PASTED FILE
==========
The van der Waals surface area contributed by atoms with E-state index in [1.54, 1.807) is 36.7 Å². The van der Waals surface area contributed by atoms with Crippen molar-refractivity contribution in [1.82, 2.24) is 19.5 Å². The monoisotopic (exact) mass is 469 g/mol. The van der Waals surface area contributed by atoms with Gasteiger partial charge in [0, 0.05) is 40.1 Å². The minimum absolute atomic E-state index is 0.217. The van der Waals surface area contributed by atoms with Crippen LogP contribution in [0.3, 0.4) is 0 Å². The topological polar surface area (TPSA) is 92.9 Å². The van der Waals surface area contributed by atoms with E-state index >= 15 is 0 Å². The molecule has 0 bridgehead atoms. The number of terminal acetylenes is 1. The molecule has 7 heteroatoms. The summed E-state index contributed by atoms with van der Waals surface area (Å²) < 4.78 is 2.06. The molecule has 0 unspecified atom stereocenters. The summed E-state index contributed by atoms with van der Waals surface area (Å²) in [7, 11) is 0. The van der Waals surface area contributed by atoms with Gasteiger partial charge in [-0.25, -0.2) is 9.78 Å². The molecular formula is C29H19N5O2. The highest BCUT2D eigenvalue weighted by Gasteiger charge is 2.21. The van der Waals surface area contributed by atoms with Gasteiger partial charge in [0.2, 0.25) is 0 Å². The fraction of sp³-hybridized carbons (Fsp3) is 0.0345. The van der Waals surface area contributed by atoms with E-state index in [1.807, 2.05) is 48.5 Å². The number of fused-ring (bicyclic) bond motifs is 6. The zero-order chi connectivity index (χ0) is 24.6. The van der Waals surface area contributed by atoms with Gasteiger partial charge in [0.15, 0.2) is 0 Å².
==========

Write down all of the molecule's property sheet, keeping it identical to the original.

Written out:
The van der Waals surface area contributed by atoms with E-state index in [1.54, 1.807) is 36.7 Å². The van der Waals surface area contributed by atoms with Crippen molar-refractivity contribution in [1.82, 2.24) is 19.5 Å². The monoisotopic (exact) mass is 469 g/mol. The van der Waals surface area contributed by atoms with Gasteiger partial charge in [0, 0.05) is 40.1 Å². The minimum absolute atomic E-state index is 0.217. The van der Waals surface area contributed by atoms with Crippen LogP contribution in [0.3, 0.4) is 0 Å². The topological polar surface area (TPSA) is 92.9 Å². The van der Waals surface area contributed by atoms with E-state index >= 15 is 0 Å². The molecule has 0 bridgehead atoms. The number of terminal acetylenes is 1. The molecule has 7 heteroatoms. The summed E-state index contributed by atoms with van der Waals surface area (Å²) < 4.78 is 2.06. The molecule has 0 unspecified atom stereocenters. The summed E-state index contributed by atoms with van der Waals surface area (Å²) in [7, 11) is 0. The van der Waals surface area contributed by atoms with Gasteiger partial charge in [-0.25, -0.2) is 9.78 Å². The molecular formula is C29H19N5O2. The highest BCUT2D eigenvalue weighted by Gasteiger charge is 2.21. The van der Waals surface area contributed by atoms with Gasteiger partial charge in [0.2, 0.25) is 0 Å². The fraction of sp³-hybridized carbons (Fsp3) is 0.0345. The van der Waals surface area contributed by atoms with E-state index in [1.807, 2.05) is 48.5 Å². The number of fused-ring (bicyclic) bond motifs is 6. The zero-order chi connectivity index (χ0) is 24.6. The van der Waals surface area contributed by atoms with Gasteiger partial charge in [0.15, 0.2) is 0 Å².